9 Steps to a More Secure Cloud Server
Cloud security is a partnership. As a secure cloud server company, we provide secure cloud hosting that takes care of physical security and the security of the platform that supports your virtual machines. If you use our management services, we also carry out security hardening and audits. But cloud users should also understand how to secure a cloud server to minimize the likelihood of security breaches and data theft.
In this article, we’re going to look at 9 steps you can take to improve cloud server security today.
See Also:Cloud Server Hosting
How to Secure A Cloud Server
Step 1: Complete a Cloud Server Security Assessment
Knowledge is power, and it’s impossible to secure a server unless you know what the risks are. The questions an assessment should answer include:
- Which software is the server running?
- How secure is the cloud platform?
- Which software versions are installed, and do they have any known vulnerabilities?
- What log-in and administration methods are used and are they secure: SSH, web control panels, and RDP all have potential weak-points
- Which data is stored on the server and does it reside on secure cloud storage? Particular attention should be paid to sensitive personal or commercial data.
- If a cloud server was compromised, how would you know? Automated malware and vulnerability scans can help.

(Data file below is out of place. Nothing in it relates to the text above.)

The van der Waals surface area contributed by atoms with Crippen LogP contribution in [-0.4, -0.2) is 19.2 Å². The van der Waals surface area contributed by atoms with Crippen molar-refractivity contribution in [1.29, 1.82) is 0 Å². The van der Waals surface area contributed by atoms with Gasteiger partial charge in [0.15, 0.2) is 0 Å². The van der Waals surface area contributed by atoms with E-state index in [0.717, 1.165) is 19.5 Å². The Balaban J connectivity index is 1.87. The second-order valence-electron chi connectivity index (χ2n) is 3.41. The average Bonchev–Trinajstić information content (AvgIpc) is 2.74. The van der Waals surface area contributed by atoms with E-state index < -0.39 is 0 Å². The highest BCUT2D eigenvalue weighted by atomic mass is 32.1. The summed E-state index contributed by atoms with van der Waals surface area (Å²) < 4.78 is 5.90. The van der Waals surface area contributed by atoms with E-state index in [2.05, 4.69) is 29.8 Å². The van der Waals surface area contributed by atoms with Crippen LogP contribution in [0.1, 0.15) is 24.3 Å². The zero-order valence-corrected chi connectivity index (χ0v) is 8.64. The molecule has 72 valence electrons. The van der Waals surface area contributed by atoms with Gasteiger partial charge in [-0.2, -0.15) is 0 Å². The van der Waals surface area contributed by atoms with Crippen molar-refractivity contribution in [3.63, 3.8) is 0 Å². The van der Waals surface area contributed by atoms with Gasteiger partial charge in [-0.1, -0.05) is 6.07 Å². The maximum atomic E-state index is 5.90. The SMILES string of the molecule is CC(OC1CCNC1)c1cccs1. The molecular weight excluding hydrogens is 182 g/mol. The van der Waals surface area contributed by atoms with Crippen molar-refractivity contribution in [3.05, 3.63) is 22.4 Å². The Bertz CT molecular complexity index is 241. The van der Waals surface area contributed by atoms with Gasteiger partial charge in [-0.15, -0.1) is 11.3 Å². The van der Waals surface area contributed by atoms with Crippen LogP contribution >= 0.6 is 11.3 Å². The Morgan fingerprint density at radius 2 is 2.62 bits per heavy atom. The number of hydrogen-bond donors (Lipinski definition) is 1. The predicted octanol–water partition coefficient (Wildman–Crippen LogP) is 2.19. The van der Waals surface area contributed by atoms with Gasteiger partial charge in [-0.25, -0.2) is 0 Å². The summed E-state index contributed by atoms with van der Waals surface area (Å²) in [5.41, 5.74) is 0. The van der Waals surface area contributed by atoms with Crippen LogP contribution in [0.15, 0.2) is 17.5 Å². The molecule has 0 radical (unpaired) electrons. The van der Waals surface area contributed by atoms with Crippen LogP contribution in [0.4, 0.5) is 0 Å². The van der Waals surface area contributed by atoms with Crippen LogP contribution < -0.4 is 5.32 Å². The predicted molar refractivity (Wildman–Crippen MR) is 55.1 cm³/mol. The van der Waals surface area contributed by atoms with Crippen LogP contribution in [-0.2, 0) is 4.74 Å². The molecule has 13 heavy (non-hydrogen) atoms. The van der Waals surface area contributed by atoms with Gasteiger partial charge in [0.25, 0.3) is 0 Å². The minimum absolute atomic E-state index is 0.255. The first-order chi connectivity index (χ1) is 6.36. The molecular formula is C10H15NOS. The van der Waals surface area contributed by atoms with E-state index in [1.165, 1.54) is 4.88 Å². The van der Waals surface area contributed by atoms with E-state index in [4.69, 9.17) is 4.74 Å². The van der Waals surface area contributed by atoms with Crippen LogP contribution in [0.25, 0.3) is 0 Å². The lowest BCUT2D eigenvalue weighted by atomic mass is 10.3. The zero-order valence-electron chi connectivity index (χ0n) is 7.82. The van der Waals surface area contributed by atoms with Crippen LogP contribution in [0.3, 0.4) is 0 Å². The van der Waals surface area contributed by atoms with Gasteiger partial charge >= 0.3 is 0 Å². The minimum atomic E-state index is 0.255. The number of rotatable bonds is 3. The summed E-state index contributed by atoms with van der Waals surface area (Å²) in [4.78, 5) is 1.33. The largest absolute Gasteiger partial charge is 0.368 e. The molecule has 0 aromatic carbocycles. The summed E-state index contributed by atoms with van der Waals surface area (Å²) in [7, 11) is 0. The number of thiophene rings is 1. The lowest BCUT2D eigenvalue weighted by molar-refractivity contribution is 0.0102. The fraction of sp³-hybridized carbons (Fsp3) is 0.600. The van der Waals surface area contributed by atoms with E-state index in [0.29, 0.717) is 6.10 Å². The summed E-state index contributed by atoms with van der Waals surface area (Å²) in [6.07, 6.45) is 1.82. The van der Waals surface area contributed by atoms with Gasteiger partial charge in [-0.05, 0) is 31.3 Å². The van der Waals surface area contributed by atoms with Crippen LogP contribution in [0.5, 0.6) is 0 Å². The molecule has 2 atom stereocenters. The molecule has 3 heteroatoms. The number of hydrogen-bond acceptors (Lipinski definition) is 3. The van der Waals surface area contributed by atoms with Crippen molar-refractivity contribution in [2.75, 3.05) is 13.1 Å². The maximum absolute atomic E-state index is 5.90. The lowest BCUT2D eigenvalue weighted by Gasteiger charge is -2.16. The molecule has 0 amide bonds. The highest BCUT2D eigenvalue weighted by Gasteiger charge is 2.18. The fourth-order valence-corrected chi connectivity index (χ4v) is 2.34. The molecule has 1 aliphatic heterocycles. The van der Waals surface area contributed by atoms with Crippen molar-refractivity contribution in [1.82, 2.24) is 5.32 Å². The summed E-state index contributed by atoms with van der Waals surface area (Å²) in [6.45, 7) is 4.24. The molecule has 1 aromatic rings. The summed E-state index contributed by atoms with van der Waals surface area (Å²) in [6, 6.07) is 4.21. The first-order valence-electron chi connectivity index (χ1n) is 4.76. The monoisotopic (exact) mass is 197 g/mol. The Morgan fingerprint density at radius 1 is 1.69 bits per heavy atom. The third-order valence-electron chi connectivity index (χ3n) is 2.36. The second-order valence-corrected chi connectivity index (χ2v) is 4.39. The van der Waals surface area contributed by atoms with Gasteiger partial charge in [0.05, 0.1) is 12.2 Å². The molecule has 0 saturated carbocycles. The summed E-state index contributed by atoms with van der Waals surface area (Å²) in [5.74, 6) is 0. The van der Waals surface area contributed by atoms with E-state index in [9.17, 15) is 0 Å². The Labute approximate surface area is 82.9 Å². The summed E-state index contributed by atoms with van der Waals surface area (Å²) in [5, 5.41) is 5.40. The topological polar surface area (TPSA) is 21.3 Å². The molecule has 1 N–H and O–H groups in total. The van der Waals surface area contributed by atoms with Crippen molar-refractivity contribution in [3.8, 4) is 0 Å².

The goal is to develop an understanding of potential security problems so that they can be addressed and mitigated.
Step 2: Implement Passwordless Logins
Even the most technically able people make mistakes where passwords are concerned. They choose easily-guessed passwords and often re-use passwords across websites and servers. Key-based logins are more secure, and they are not vulnerable to brute-force and dictionary attacks.
On Linux cloud servers, it is straightforward to configure SSH to use key-based logins. A key pair is generated on the server with the ssh-keygen command, and the public key copied to your local machine with ssh-copy-id. Once the keys are in place, disable password logins by adding the following line to the SSH configuration file (the location of this file depends on your distribution):
An additional step is disabling remote logins for the root account by editing the same file with:
Make sure you have an alternative non-root login account before disabling root logins, or you will be locked out of your server.
It is less straightforward to remove password logins from Microsoft’s Remote Desktop. However, it is possible to install an SSH server on Windows cloud servers and to use SSH key pairs for authentication. You may also want to consider using two-factor authentication.
Step 3: Shut Down Non-Essential Services
Each service that runs on a cloud server is a potential security vulnerability. Bad actors seek out services with zero-day vulnerabilities or out-of-date software to exploit, so it is more secure to shut down services that aren’t used. Why run a DNS service or a mail transfer agent you don’t use.
On modern Linux distributions with the Systemd service manager, use the “systemctl list-unit-files –type=service” command to determine which services are running. Use “systemctl stop $nameofservice” to stop a service. Before disabling a service, research what it does to ensure that you don’t disable something vital.
Step 4: Encrypt Data at Rest